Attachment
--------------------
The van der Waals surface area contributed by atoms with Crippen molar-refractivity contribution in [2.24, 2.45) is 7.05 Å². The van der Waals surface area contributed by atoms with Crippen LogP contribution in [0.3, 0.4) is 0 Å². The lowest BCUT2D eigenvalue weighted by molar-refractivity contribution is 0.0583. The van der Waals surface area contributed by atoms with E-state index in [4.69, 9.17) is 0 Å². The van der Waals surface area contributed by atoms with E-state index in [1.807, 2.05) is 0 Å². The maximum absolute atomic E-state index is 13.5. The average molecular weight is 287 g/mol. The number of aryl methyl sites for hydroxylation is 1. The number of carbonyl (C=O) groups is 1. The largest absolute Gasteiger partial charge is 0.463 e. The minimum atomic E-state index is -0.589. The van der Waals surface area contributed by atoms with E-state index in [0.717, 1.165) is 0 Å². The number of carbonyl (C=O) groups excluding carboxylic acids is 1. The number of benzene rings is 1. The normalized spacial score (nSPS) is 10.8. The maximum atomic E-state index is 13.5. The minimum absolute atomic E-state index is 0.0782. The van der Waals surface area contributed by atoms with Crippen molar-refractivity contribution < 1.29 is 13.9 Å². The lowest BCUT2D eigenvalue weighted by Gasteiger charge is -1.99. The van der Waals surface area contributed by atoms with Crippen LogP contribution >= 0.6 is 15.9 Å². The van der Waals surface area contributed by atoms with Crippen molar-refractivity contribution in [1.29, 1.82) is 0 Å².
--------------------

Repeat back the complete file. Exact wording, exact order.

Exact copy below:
The van der Waals surface area contributed by atoms with Crippen molar-refractivity contribution in [2.24, 2.45) is 7.05 Å². The van der Waals surface area contributed by atoms with Crippen LogP contribution in [0.3, 0.4) is 0 Å². The lowest BCUT2D eigenvalue weighted by molar-refractivity contribution is 0.0583. The van der Waals surface area contributed by atoms with E-state index in [4.69, 9.17) is 0 Å². The van der Waals surface area contributed by atoms with E-state index in [1.807, 2.05) is 0 Å². The maximum absolute atomic E-state index is 13.5. The average molecular weight is 287 g/mol. The number of aryl methyl sites for hydroxylation is 1. The number of carbonyl (C=O) groups is 1. The largest absolute Gasteiger partial charge is 0.463 e. The minimum atomic E-state index is -0.589. The van der Waals surface area contributed by atoms with E-state index in [0.717, 1.165) is 0 Å². The number of carbonyl (C=O) groups excluding carboxylic acids is 1. The number of benzene rings is 1. The normalized spacial score (nSPS) is 10.8. The maximum atomic E-state index is 13.5. The minimum absolute atomic E-state index is 0.0782. The van der Waals surface area contributed by atoms with Crippen molar-refractivity contribution < 1.29 is 13.9 Å². The lowest BCUT2D eigenvalue weighted by Gasteiger charge is -1.99. The van der Waals surface area contributed by atoms with Crippen LogP contribution >= 0.6 is 15.9 Å². The van der Waals surface area contributed by atoms with Crippen molar-refractivity contribution in [1.29, 1.82) is 0 Å².